The reasons for this are manifold: The institutionalized means by which government can be kept in check — opposition parties, the legislature — have failed to force the government to reassess its policies; an initiative to hold a referendum on the proposed economic cooperation framework agreement (ECFA) between Taiwan and China has been turned down, with no valid reason, by the government, and a new one, initiated by the Taiwan Solidarity Union, will likely suffer a similar fate; the interests of large business and financial institutions appear to be driving policy; and cross-strait negotiations have been conducted far from public scrutiny and by individuals who may have conflicting interests.
There should be no doubt that the death threats against Ma and his daughters occurred when they did because of the imminent signature of an ECFA, which will happen even if the government has not managed to obtain the 60 percent public support it said it needed to make this happen.
The Ma administration has made an ECFA an inevitability; not only has it failed to fully explain what it would imply, it has altogether ignored its detractors while snubbing the many people who question its impact on the nation’s sovereignty — even after Chinese officials like Wen have publicly stated, on more than one occasion, that they see an ECFA as a means to achieve unification.
Context is everything: The observer is bound to reassess how he judges an individual’s seemingly erratic behavior if, by taking a step back, he sees a locomotive charging full speed ahead toward the subject, with no means of escape in sight.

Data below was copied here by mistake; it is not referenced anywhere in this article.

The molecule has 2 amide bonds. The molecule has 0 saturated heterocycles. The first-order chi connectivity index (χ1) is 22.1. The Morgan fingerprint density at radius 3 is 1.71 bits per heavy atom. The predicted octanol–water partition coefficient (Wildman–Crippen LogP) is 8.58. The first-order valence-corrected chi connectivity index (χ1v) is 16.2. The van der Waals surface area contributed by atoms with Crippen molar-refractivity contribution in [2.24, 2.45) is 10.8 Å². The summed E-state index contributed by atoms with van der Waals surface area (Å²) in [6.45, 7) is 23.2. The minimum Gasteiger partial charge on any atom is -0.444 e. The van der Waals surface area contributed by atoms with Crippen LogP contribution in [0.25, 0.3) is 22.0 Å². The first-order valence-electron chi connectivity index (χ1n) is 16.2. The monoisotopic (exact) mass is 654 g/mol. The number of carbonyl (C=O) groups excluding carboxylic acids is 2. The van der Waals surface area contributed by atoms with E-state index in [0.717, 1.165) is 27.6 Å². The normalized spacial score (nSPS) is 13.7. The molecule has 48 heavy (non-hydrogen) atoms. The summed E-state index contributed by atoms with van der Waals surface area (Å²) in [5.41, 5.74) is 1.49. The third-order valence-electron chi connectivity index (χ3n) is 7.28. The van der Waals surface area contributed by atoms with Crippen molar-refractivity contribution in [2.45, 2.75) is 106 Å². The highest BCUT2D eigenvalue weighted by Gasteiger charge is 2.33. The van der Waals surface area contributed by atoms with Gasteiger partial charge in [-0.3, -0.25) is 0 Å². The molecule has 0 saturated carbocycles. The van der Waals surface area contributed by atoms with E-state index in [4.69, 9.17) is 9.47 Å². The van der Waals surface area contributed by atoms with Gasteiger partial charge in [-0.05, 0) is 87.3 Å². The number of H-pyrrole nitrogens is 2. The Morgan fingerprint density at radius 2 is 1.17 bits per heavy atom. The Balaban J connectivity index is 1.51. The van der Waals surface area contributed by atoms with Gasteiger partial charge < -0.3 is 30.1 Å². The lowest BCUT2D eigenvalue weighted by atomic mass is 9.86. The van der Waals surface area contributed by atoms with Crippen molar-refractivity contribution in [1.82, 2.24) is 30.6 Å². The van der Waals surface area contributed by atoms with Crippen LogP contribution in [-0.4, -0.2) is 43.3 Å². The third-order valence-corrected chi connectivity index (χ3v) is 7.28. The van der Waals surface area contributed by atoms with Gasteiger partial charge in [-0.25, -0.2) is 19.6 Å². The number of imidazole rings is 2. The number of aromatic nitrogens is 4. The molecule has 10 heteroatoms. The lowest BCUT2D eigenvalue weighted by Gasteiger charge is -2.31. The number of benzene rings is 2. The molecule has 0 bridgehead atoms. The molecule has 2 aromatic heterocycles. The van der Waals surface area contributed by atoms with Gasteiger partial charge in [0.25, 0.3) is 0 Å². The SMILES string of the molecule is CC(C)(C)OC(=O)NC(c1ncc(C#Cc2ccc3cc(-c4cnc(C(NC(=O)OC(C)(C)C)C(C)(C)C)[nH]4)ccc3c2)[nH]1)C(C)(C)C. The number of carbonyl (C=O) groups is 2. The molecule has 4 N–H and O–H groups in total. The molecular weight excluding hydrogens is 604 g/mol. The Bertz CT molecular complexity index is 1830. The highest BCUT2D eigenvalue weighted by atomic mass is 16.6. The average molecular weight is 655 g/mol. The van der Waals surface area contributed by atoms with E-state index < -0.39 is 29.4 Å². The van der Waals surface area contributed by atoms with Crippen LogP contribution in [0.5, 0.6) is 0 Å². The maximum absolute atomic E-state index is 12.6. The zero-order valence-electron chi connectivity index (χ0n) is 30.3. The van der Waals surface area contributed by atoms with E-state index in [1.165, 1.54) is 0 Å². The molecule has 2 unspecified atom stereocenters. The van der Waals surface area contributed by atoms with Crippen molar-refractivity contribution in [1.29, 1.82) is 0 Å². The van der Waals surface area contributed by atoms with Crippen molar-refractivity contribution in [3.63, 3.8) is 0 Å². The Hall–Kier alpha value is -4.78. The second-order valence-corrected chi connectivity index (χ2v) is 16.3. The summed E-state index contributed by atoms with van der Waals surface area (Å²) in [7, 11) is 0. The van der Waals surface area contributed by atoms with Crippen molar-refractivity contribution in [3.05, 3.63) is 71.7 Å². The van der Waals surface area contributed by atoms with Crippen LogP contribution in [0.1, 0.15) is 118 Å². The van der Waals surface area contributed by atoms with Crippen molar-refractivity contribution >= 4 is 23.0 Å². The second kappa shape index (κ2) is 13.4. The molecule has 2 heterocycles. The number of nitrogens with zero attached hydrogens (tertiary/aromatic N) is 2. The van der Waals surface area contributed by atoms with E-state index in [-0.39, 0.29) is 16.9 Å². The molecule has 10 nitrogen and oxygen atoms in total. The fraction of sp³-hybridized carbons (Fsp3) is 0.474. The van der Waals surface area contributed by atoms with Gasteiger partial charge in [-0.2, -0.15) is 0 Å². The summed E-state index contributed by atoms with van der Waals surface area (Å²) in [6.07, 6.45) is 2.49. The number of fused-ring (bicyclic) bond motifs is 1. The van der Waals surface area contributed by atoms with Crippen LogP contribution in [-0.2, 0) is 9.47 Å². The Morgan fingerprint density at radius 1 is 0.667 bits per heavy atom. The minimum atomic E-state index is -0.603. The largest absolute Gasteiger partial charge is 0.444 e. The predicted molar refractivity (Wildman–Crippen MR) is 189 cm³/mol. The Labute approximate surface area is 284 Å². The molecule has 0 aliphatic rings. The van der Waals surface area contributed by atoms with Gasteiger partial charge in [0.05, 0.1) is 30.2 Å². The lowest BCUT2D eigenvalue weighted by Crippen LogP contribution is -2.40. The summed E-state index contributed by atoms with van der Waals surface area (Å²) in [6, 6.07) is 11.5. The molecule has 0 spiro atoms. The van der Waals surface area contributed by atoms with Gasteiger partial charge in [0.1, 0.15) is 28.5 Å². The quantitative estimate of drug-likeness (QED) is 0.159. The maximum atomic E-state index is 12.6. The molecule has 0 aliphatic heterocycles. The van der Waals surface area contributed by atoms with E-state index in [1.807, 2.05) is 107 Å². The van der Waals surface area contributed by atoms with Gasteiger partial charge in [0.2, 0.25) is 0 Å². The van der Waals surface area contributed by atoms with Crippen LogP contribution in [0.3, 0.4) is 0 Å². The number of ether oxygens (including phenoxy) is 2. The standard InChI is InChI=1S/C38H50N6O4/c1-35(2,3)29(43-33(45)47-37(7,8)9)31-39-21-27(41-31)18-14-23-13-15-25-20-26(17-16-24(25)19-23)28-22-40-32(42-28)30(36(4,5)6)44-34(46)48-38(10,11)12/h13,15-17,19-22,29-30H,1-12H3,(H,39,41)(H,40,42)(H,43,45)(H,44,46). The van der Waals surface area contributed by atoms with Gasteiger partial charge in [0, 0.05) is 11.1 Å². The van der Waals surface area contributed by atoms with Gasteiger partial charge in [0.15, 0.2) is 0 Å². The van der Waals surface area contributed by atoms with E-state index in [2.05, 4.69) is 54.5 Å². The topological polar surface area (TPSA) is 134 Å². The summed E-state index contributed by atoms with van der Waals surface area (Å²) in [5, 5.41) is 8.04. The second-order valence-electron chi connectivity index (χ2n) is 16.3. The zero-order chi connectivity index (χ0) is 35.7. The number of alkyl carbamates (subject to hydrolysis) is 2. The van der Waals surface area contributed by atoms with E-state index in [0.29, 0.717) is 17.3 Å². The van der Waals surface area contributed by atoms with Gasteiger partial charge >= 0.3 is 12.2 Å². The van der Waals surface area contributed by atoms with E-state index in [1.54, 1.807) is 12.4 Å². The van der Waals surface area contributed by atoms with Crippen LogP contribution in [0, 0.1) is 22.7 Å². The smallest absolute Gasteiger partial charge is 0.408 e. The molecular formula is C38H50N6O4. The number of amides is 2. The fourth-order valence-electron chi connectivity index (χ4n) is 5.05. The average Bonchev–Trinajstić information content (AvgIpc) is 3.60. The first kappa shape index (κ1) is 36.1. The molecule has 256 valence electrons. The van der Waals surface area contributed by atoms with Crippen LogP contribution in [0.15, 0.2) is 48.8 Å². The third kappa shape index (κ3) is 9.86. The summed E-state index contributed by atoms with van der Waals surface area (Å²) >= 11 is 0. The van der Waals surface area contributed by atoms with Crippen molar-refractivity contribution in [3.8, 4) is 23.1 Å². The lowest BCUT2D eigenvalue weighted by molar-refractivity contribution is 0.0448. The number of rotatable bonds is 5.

Chang’s explanation for the assassination threats was invidious and unhelpful, in line with attempts by the KMT to portray its opponents as “extremists” and “irrational” (a view that, sadly, often gains traction with the media). What he self-servingly failed to mention is the context in which they were made, the growing sense of helplessness and fear among many Taiwanese, and the lack of outlets through which individuals can vent their anger or influence policy.
If we had a government that was willing to listen to the public and to take their apprehensions into consideration, if we had a legislature that could do its job of monitoring the government, if we had an accountable government that conducted negotiations in an open and honest fashion, and if we had an administration that was prepared to meet the challenge of striking an economic deal that clearly has political ramifications for Taiwan’s sovereignty, then those threats could be deemed irrational, the mere rumbling of lunatics.
But we have no such government and the threats were a scream of despair. Questioned by police, suspect Chen did not mention “ethnic” hatred for Ma or “Han Chinese.” Instead, he said he was dissatisfied with the state of affairs in Taiwan.
Unless the Ma administration takes an honest look at the sense of fear and powerlessness its conduct is giving rise to and acts to remedy that, we can expect more “irrational” behavior by Taiwanese. Maybe that’s not such a bad thing.
J. Michael Cole is an editor at the Taipei Times.